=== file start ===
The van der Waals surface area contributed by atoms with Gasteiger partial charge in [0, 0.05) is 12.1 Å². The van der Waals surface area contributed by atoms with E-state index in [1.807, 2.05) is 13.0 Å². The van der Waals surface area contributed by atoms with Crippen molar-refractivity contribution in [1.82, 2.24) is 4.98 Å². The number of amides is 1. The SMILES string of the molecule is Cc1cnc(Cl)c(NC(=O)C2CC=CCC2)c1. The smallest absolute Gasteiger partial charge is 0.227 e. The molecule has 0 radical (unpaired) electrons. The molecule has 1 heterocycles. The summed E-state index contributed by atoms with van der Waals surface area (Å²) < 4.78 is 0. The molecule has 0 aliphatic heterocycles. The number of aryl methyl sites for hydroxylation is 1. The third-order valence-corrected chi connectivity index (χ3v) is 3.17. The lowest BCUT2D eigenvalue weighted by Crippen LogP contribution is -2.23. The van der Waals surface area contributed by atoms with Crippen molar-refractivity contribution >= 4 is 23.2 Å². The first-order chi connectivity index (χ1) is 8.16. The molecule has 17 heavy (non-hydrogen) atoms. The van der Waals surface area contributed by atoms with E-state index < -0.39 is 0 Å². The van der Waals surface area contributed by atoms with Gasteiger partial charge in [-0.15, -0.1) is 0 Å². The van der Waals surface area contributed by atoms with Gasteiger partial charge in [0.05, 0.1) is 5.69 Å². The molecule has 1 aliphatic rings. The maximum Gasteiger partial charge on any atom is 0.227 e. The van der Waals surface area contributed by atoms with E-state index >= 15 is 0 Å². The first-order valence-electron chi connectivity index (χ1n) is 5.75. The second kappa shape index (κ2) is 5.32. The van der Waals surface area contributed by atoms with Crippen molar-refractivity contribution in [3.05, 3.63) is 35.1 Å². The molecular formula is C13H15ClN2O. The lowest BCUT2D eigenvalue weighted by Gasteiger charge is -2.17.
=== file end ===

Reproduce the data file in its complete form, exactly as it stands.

The van der Waals surface area contributed by atoms with Gasteiger partial charge in [0, 0.05) is 12.1 Å². The van der Waals surface area contributed by atoms with E-state index in [1.807, 2.05) is 13.0 Å². The van der Waals surface area contributed by atoms with Crippen molar-refractivity contribution in [1.82, 2.24) is 4.98 Å². The number of amides is 1. The SMILES string of the molecule is Cc1cnc(Cl)c(NC(=O)C2CC=CCC2)c1. The smallest absolute Gasteiger partial charge is 0.227 e. The molecule has 0 radical (unpaired) electrons. The molecule has 1 heterocycles. The summed E-state index contributed by atoms with van der Waals surface area (Å²) < 4.78 is 0. The molecule has 0 aliphatic heterocycles. The number of aryl methyl sites for hydroxylation is 1. The third-order valence-corrected chi connectivity index (χ3v) is 3.17. The lowest BCUT2D eigenvalue weighted by Crippen LogP contribution is -2.23. The van der Waals surface area contributed by atoms with Crippen molar-refractivity contribution >= 4 is 23.2 Å². The first-order chi connectivity index (χ1) is 8.16. The molecule has 17 heavy (non-hydrogen) atoms. The van der Waals surface area contributed by atoms with E-state index < -0.39 is 0 Å². The van der Waals surface area contributed by atoms with Gasteiger partial charge in [-0.15, -0.1) is 0 Å². The van der Waals surface area contributed by atoms with Gasteiger partial charge in [0.05, 0.1) is 5.69 Å². The molecule has 1 aliphatic rings. The maximum Gasteiger partial charge on any atom is 0.227 e. The van der Waals surface area contributed by atoms with E-state index >= 15 is 0 Å². The first-order valence-electron chi connectivity index (χ1n) is 5.75. The second kappa shape index (κ2) is 5.32. The van der Waals surface area contributed by atoms with Crippen molar-refractivity contribution in [3.05, 3.63) is 35.1 Å². The molecular formula is C13H15ClN2O. The lowest BCUT2D eigenvalue weighted by Gasteiger charge is -2.17.